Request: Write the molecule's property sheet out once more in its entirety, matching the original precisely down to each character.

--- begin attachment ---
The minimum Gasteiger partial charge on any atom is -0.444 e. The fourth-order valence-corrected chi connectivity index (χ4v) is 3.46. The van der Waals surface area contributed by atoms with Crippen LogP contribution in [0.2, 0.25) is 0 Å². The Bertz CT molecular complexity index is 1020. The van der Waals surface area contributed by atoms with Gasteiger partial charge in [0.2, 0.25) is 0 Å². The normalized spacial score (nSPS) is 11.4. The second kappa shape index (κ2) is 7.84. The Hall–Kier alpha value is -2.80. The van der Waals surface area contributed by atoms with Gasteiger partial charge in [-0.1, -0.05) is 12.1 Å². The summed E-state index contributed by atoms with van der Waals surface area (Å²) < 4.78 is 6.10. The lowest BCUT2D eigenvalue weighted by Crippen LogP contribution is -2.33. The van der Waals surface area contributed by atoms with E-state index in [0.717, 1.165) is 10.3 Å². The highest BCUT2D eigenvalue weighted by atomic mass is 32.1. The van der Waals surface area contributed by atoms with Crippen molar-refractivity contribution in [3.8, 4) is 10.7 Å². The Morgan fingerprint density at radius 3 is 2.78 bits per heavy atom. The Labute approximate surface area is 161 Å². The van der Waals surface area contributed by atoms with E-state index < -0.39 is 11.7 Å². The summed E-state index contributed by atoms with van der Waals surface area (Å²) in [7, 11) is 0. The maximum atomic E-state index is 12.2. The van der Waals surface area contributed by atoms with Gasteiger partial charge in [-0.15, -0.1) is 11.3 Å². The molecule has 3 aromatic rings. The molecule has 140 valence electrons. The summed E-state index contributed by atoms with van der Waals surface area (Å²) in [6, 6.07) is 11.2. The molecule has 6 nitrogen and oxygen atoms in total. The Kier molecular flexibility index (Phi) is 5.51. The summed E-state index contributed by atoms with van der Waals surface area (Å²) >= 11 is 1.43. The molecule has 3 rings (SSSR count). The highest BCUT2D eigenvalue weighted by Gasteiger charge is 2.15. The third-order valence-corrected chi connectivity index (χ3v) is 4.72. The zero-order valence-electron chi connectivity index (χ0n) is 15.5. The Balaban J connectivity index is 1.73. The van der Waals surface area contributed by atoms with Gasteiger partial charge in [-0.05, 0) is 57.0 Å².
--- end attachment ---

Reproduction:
The minimum Gasteiger partial charge on any atom is -0.444 e. The fourth-order valence-corrected chi connectivity index (χ4v) is 3.46. The van der Waals surface area contributed by atoms with Crippen LogP contribution in [0.2, 0.25) is 0 Å². The Bertz CT molecular complexity index is 1020. The van der Waals surface area contributed by atoms with Gasteiger partial charge in [0.2, 0.25) is 0 Å². The normalized spacial score (nSPS) is 11.4. The second kappa shape index (κ2) is 7.84. The Hall–Kier alpha value is -2.80. The van der Waals surface area contributed by atoms with Gasteiger partial charge in [-0.1, -0.05) is 12.1 Å². The summed E-state index contributed by atoms with van der Waals surface area (Å²) < 4.78 is 6.10. The lowest BCUT2D eigenvalue weighted by Crippen LogP contribution is -2.33. The van der Waals surface area contributed by atoms with E-state index in [0.717, 1.165) is 10.3 Å². The highest BCUT2D eigenvalue weighted by atomic mass is 32.1. The van der Waals surface area contributed by atoms with Crippen molar-refractivity contribution in [3.8, 4) is 10.7 Å². The Morgan fingerprint density at radius 3 is 2.78 bits per heavy atom. The Labute approximate surface area is 161 Å². The van der Waals surface area contributed by atoms with E-state index < -0.39 is 11.7 Å². The summed E-state index contributed by atoms with van der Waals surface area (Å²) in [7, 11) is 0. The maximum atomic E-state index is 12.2. The van der Waals surface area contributed by atoms with Gasteiger partial charge in [-0.15, -0.1) is 11.3 Å². The molecule has 3 aromatic rings. The molecule has 140 valence electrons. The summed E-state index contributed by atoms with van der Waals surface area (Å²) in [6, 6.07) is 11.2. The molecule has 6 nitrogen and oxygen atoms in total. The Kier molecular flexibility index (Phi) is 5.51. The summed E-state index contributed by atoms with van der Waals surface area (Å²) >= 11 is 1.43. The molecule has 3 rings (SSSR count). The highest BCUT2D eigenvalue weighted by Gasteiger charge is 2.15. The third-order valence-corrected chi connectivity index (χ3v) is 4.72. The zero-order valence-electron chi connectivity index (χ0n) is 15.5. The Balaban J connectivity index is 1.73. The van der Waals surface area contributed by atoms with Gasteiger partial charge in [-0.05, 0) is 57.0 Å².